Home Camera Reviews Xiaomi Mi A2 Detailed Camera Review

Xiaomi Mi A2 Detailed Camera Review

Xiaomi Mi A2 Detailed Camera Review

“Music” Hey Guys it’s Sagar from Tecworkz, and its time to check out the dual cameras on the Mi A2. This year, all smartphone manufacturers have stepped up their camera game, and Mi A2 is trying to defend the legacy of its predecessor, the Mi A1.

Just like I did in the unboxing video, I am again giving away a F-code for a black Mi A2, somewhere in this. It will be flashed for a few seconds, and it can be used on a first come first basis on Xiaomi’s website.

The vertically placed dual cameras on this phone, look exactly like the ones on the Redmi Note 5 Pro, and we all know, that design was actually borrowed from the iPhone 10. Camera module sticks out quite a bit, and it make the phone rattle when you place it on any surface, even with a case on it.

And this is something that we have to learn to live with. Primary camera has a 12 megapixel Sony IMX486 sensor, with F/1.75 aperture, and a pixel size of 1.25micron. Secondary camera has a 20 megapixel Sony IMX376 sensor, again with F/1.

75 aperture. And this sensor uses pixel binning technology, to combine information from 4 pixels into 1 pixel, so it captures better images in lower light. You can switch between the lenses while taking images, while you are in Manual mode.

You can take 4k and 1080p videos at 30fps, and a recent software update, added a 1080p 60fps video mode. There no Optical image stabilisation, but the 1080p videos are Electronically stabilised. 4K videos are not electronically stabilised.

There is a dual LED single coloured flash, which sits between both the cameras. At the front, you again get the 20 megapixel Sony IMX376 sensor, but with F/2.2 aperture. This one also supports the pixel binning technology, to help you take better selfies in lower light.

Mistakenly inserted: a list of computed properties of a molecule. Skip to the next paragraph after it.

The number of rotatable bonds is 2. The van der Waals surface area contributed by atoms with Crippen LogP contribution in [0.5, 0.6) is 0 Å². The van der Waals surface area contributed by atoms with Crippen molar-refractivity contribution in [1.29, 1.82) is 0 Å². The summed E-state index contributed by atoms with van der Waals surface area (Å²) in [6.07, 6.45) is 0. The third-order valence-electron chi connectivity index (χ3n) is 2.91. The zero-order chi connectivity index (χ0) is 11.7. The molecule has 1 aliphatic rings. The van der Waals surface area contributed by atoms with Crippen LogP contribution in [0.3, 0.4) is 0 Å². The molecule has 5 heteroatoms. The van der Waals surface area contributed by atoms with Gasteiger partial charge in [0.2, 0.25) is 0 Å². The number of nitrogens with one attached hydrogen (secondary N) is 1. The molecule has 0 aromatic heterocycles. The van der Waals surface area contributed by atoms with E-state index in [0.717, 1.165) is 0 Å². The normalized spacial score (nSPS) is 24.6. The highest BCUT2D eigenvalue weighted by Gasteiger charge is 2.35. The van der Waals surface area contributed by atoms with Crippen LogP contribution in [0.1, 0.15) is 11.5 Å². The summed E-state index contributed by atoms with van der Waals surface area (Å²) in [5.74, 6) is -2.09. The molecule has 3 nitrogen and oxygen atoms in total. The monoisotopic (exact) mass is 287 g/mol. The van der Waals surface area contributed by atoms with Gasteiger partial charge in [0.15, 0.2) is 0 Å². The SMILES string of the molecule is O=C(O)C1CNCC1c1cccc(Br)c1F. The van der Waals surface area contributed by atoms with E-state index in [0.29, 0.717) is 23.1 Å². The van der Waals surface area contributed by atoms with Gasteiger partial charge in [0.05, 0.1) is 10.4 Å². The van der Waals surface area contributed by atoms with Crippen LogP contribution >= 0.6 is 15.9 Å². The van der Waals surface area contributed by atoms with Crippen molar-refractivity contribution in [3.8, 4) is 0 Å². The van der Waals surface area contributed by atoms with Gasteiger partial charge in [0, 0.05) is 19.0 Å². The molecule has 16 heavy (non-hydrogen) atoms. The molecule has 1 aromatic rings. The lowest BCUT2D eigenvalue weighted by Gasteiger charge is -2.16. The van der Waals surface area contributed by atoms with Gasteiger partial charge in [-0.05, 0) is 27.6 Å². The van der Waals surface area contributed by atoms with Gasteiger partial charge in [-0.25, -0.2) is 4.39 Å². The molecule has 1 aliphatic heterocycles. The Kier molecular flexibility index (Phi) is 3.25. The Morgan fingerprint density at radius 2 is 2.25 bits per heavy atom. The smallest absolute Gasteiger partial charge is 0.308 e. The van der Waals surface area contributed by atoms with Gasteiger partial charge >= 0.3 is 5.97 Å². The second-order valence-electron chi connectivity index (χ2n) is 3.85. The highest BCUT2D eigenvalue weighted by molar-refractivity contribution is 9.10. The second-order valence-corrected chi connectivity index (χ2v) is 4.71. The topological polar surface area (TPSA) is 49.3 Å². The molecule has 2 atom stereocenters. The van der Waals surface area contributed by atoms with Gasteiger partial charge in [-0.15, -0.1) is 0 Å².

You also get a dedicated front facing flash. And you can take HDR and portrait images with the front facing camera as well. Interface of the camera app is pretty similar to some of the recent Xiaomi smartphones.

You get a manual mode, where you can adjust all the settings like white balance, focus, shutter speed and so on. It also gives you focus peaking option, which is really handy, and you don’t get it on many phones.

In the manual mode, you also have the option to switch between the two lenses. Now, before we get to the image and video samples, make sure to hit the subscribe button, so you don’t miss out, any of the amazing videos, coming up on this channel.

For the past few months, it has been continuously raining in my city and the weather has been very cloudy. The A2 is not waterproof, but I still took it out in this weather, so I could take image samples for you guys.

We actually saw blue sky for a few minuets, and I was able to take a couple of pictures. You can see lot of details in these images, and it also seems to be handling exposure of the scene nicely. Good weather did not last for long, and clouds started covering the entire sky again.

The light was pretty uneven, but the A2 did a good job of lighting the scene properly. It was extremely windy at the time of taking this picture, but you wont see motion blur in the tree leaves, as the camera did well and used a fast shutter speed.

Even in these overcast situations, it doesn’t make the scene too dark, so the dynamic range really good for a phone of this price. Speaking of dynamic range, here are a couple of shots with and without the HDR mode turned on.

You can clearly see the difference in these images. HDR mode brings up lot of details from the shadows, while preserving the highlights in the clouds. When you are talking pictures outside in bright light, I would suggest you to leave the auto HDR mode enabled.

HDR mode is a bit too aggressive as the light goes down, and sometimes produced very dramatic looking colours, so It’s better to leave it off in lower light. These are not sharpest or the most detailed images that I have seen, but given the lighting conditions, I would say the cameras are doing a pretty good job.

It captures good looking and accurate colours in almost all lighting situations. They are bright and vivid, but if you want even punchier looking colours, you can increase the saturation or contrast from the camera settings.

I am really glad, that Xiaomi has fixed the weird green tint issue, that we saw in some of the images from Mi A1 and even the Redmi Note 5 pro. It uses phase detection for autofocus, and the focusing speed is very good.